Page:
Life Settlements Governance and Regulatory Framework

9 June, 2024

Episode 6, with Didier Morin

My name is Didier Moran. I act as a chief compliance officer for Carlisle. I originate from Paris, where I graduated as a certified public accountant before moving to Luxembourg back in 2005. I have an experience in audit because I worked for a big four firm for about three and a half years before switching to the compliance slash operational and risk management area, working for other asset managers. I have about 20 years of experience on the compliance field, and I currently head department of five team members. I joined Carlisle in 2018 as an employee because previously I was a service provider. So that’s basically we can say I have now seven years of exposure to Carlisle.

What are the benefits of Luxembourg domiciled funds for investors, especially when it comes to governance and regulatory framework?
If I were to describe the main features of the Luxembourg financial place, what I would say is that first, it is the primary hub for investment funds in Europe. It is the second largest financial centre worldwide, just after the US. So, despite it is a tiny country, I believe it’s a major achievement for the financial place. I believe the success of Luxembourg has been driven by first, an investor friendly ecosystem. What I mean is that Luxembourg has been attracting large players on the asset management side for more than 30 years. They are investment platforms and prominent funds that have chosen Luxembourg as their prime location. I believe, it explains, by the long term stability of the country, but also by the ecosystem, that coupled a robust regulatory framework with a credible and reputable regulator as well as a flexible company law. And this is, I believe, the key drivers. I would see that Luxembourg is a kind of a toolbox for investment fund structure. We have a well-established tradition of innovation in Luxembourg. We have implemented all the European directives within just after their release by the European Commission. And we have tax qualifications and regulatory frameworks that are well combined to attract investors. While the stability encourages the fund promoters to harbour in in Luxembourg, one of the key points of recent changes of implementing new framework, I would think about the incorporation of the SCSp, which is basically limited partnership, very close to the Anglo Saxon word, but also the RAIF, which I believe we benefit at Carlisle because we have a successful RAIFs, which brings a certain degree of regulation, but also flexibility regarding the implementation of the of the investments.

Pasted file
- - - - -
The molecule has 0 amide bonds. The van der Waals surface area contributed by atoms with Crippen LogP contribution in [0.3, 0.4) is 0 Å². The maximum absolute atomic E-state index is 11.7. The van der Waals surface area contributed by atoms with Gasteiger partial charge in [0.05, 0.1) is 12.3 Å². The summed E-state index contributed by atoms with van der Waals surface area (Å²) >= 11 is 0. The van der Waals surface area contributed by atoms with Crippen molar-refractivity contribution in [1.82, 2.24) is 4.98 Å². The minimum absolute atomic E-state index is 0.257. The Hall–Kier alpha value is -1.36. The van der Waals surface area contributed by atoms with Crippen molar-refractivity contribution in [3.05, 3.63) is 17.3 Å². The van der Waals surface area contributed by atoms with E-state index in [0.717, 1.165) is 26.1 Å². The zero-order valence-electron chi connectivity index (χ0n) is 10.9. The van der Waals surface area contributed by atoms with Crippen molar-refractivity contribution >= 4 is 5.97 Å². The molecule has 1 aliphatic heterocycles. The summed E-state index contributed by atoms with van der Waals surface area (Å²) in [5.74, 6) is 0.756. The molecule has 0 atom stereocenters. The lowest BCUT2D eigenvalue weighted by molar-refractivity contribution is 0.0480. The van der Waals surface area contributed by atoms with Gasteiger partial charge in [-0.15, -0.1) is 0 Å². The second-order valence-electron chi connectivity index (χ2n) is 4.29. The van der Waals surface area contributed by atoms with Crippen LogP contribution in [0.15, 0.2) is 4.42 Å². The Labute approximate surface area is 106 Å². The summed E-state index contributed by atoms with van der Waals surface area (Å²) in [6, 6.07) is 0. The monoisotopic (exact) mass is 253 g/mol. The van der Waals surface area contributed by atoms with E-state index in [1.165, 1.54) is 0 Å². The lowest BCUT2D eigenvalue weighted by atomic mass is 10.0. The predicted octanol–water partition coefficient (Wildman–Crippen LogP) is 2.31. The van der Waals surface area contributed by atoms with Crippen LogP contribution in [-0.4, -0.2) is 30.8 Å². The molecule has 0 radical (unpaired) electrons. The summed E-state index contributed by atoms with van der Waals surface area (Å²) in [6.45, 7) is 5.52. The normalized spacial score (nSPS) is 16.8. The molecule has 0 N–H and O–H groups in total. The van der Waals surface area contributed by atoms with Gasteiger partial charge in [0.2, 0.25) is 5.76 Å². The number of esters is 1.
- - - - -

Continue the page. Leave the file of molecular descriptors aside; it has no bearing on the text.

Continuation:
What are the future trends towards investment fund regulation when it comes to investor’s protection?
The European directives, which is named AIFMD 2, is about to be implemented, and what we can see already is that there will be an increase of responsibilities of the depositary as well as of the AIFM towards the investor. The aim of this regulation is to basically ensure that the delegation framework, applicable to both the AIFM and the depositary, is well monitored and overseen so that there is no chain of sub delegations where well everybody will lose control. And there is also a focus on reporting. I must say, we at Carlisle are subject to various reporting’s that we submit to both the CSSF and the regulator of the regulator, which is the ESMA. But I know already that this degree of reporting will be increased with a little more look through. So that’s going to be a challenge for us. And there is also a focus on liquidity and valuation. So this is really the trend that we see. That should definitely benefit for the investor.